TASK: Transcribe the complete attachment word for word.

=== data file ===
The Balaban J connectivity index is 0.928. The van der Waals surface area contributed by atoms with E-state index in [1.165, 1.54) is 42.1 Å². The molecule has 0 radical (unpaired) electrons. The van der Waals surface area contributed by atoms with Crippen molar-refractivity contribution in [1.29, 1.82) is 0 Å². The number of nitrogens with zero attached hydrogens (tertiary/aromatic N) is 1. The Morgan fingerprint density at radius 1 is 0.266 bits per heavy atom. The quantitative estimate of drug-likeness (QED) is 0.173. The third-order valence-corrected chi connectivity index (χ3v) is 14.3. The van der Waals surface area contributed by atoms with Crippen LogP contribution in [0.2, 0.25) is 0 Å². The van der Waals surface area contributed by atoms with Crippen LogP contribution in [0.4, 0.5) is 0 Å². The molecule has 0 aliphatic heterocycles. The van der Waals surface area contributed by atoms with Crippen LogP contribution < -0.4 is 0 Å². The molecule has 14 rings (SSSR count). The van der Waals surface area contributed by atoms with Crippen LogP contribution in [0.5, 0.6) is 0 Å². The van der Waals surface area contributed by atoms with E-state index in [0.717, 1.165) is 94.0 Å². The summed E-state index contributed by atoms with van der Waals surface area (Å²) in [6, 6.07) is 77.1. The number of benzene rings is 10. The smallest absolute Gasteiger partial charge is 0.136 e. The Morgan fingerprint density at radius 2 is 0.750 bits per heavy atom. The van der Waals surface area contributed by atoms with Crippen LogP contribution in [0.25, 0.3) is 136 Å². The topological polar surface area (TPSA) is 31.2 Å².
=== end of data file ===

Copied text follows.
The Balaban J connectivity index is 0.928. The van der Waals surface area contributed by atoms with E-state index in [1.165, 1.54) is 42.1 Å². The molecule has 0 radical (unpaired) electrons. The van der Waals surface area contributed by atoms with Crippen molar-refractivity contribution in [1.29, 1.82) is 0 Å². The number of nitrogens with zero attached hydrogens (tertiary/aromatic N) is 1. The Morgan fingerprint density at radius 1 is 0.266 bits per heavy atom. The quantitative estimate of drug-likeness (QED) is 0.173. The third-order valence-corrected chi connectivity index (χ3v) is 14.3. The van der Waals surface area contributed by atoms with Crippen LogP contribution in [0.2, 0.25) is 0 Å². The van der Waals surface area contributed by atoms with Crippen LogP contribution in [0.4, 0.5) is 0 Å². The molecule has 0 aliphatic heterocycles. The van der Waals surface area contributed by atoms with Crippen LogP contribution < -0.4 is 0 Å². The molecule has 14 rings (SSSR count). The van der Waals surface area contributed by atoms with Crippen LogP contribution in [0.5, 0.6) is 0 Å². The van der Waals surface area contributed by atoms with E-state index in [0.717, 1.165) is 94.0 Å². The summed E-state index contributed by atoms with van der Waals surface area (Å²) in [6, 6.07) is 77.1. The number of benzene rings is 10. The smallest absolute Gasteiger partial charge is 0.136 e. The Morgan fingerprint density at radius 2 is 0.750 bits per heavy atom. The van der Waals surface area contributed by atoms with Crippen LogP contribution in [0.25, 0.3) is 136 Å². The topological polar surface area (TPSA) is 31.2 Å².